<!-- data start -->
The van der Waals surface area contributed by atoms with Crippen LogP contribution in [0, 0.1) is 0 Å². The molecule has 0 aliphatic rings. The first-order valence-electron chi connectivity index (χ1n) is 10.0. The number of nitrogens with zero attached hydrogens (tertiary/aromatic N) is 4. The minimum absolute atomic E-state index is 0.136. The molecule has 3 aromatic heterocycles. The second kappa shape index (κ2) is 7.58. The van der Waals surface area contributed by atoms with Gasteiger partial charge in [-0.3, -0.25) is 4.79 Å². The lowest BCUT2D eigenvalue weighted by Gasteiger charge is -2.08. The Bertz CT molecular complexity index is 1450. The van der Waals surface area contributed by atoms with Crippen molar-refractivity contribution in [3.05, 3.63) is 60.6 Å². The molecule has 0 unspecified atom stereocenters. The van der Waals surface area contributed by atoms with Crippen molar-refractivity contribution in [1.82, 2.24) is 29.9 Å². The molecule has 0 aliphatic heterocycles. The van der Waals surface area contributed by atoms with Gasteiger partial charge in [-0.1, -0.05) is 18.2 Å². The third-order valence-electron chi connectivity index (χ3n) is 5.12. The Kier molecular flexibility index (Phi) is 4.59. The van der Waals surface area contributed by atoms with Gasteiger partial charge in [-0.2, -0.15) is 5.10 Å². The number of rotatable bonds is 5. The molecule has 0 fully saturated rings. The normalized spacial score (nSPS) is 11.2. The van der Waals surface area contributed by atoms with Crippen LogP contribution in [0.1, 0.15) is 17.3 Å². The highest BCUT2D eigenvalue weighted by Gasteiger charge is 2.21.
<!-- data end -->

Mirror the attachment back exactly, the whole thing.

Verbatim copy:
The van der Waals surface area contributed by atoms with Crippen LogP contribution in [0, 0.1) is 0 Å². The molecule has 0 aliphatic rings. The first-order valence-electron chi connectivity index (χ1n) is 10.0. The number of nitrogens with zero attached hydrogens (tertiary/aromatic N) is 4. The minimum absolute atomic E-state index is 0.136. The molecule has 3 aromatic heterocycles. The second kappa shape index (κ2) is 7.58. The van der Waals surface area contributed by atoms with Gasteiger partial charge in [-0.3, -0.25) is 4.79 Å². The lowest BCUT2D eigenvalue weighted by Gasteiger charge is -2.08. The Bertz CT molecular complexity index is 1450. The van der Waals surface area contributed by atoms with Crippen molar-refractivity contribution in [3.05, 3.63) is 60.6 Å². The molecule has 0 unspecified atom stereocenters. The van der Waals surface area contributed by atoms with Crippen molar-refractivity contribution in [1.82, 2.24) is 29.9 Å². The molecule has 0 aliphatic heterocycles. The van der Waals surface area contributed by atoms with Gasteiger partial charge in [-0.1, -0.05) is 18.2 Å². The third-order valence-electron chi connectivity index (χ3n) is 5.12. The Kier molecular flexibility index (Phi) is 4.59. The van der Waals surface area contributed by atoms with Gasteiger partial charge in [-0.2, -0.15) is 5.10 Å². The number of rotatable bonds is 5. The molecule has 0 fully saturated rings. The normalized spacial score (nSPS) is 11.2. The van der Waals surface area contributed by atoms with Crippen LogP contribution in [0.1, 0.15) is 17.3 Å². The highest BCUT2D eigenvalue weighted by Gasteiger charge is 2.21.